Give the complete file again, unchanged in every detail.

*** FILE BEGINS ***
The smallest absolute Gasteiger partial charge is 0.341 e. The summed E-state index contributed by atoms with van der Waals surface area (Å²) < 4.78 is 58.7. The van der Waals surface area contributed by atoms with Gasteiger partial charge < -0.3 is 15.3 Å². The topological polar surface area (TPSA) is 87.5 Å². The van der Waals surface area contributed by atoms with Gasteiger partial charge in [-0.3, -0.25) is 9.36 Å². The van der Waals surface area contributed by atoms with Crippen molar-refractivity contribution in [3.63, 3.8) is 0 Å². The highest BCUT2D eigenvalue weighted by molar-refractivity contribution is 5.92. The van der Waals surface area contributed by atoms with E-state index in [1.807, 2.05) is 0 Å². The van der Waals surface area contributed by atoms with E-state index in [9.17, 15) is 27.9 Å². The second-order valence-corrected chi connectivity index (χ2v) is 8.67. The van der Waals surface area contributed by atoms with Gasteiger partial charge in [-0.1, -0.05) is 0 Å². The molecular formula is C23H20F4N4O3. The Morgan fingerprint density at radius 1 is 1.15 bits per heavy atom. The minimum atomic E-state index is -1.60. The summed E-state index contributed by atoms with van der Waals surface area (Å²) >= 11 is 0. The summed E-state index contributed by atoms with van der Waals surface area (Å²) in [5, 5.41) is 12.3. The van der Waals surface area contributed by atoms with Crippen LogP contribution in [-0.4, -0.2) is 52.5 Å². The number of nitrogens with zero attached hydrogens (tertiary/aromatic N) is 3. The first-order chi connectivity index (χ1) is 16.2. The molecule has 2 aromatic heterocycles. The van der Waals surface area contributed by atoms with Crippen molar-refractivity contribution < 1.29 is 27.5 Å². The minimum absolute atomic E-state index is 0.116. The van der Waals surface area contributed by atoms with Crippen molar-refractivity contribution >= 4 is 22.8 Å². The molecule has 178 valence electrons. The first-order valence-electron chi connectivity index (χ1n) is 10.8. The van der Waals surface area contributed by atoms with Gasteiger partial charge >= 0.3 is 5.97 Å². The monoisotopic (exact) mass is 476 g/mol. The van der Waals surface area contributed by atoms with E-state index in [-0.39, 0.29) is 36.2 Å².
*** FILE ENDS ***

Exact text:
The smallest absolute Gasteiger partial charge is 0.341 e. The summed E-state index contributed by atoms with van der Waals surface area (Å²) < 4.78 is 58.7. The van der Waals surface area contributed by atoms with Gasteiger partial charge < -0.3 is 15.3 Å². The topological polar surface area (TPSA) is 87.5 Å². The van der Waals surface area contributed by atoms with Gasteiger partial charge in [-0.3, -0.25) is 9.36 Å². The van der Waals surface area contributed by atoms with Crippen molar-refractivity contribution in [3.63, 3.8) is 0 Å². The highest BCUT2D eigenvalue weighted by molar-refractivity contribution is 5.92. The van der Waals surface area contributed by atoms with E-state index in [1.807, 2.05) is 0 Å². The van der Waals surface area contributed by atoms with E-state index in [9.17, 15) is 27.9 Å². The second-order valence-corrected chi connectivity index (χ2v) is 8.67. The van der Waals surface area contributed by atoms with Gasteiger partial charge in [-0.1, -0.05) is 0 Å². The molecular formula is C23H20F4N4O3. The Morgan fingerprint density at radius 1 is 1.15 bits per heavy atom. The minimum atomic E-state index is -1.60. The summed E-state index contributed by atoms with van der Waals surface area (Å²) >= 11 is 0. The summed E-state index contributed by atoms with van der Waals surface area (Å²) in [5, 5.41) is 12.3. The van der Waals surface area contributed by atoms with Crippen LogP contribution in [-0.4, -0.2) is 52.5 Å². The number of nitrogens with zero attached hydrogens (tertiary/aromatic N) is 3. The first-order chi connectivity index (χ1) is 16.2. The molecule has 2 aromatic heterocycles. The van der Waals surface area contributed by atoms with Crippen molar-refractivity contribution < 1.29 is 27.5 Å². The minimum absolute atomic E-state index is 0.116. The van der Waals surface area contributed by atoms with Crippen molar-refractivity contribution >= 4 is 22.8 Å². The molecule has 178 valence electrons. The first-order valence-electron chi connectivity index (χ1n) is 10.8. The van der Waals surface area contributed by atoms with Gasteiger partial charge >= 0.3 is 5.97 Å². The monoisotopic (exact) mass is 476 g/mol. The van der Waals surface area contributed by atoms with E-state index in [-0.39, 0.29) is 36.2 Å².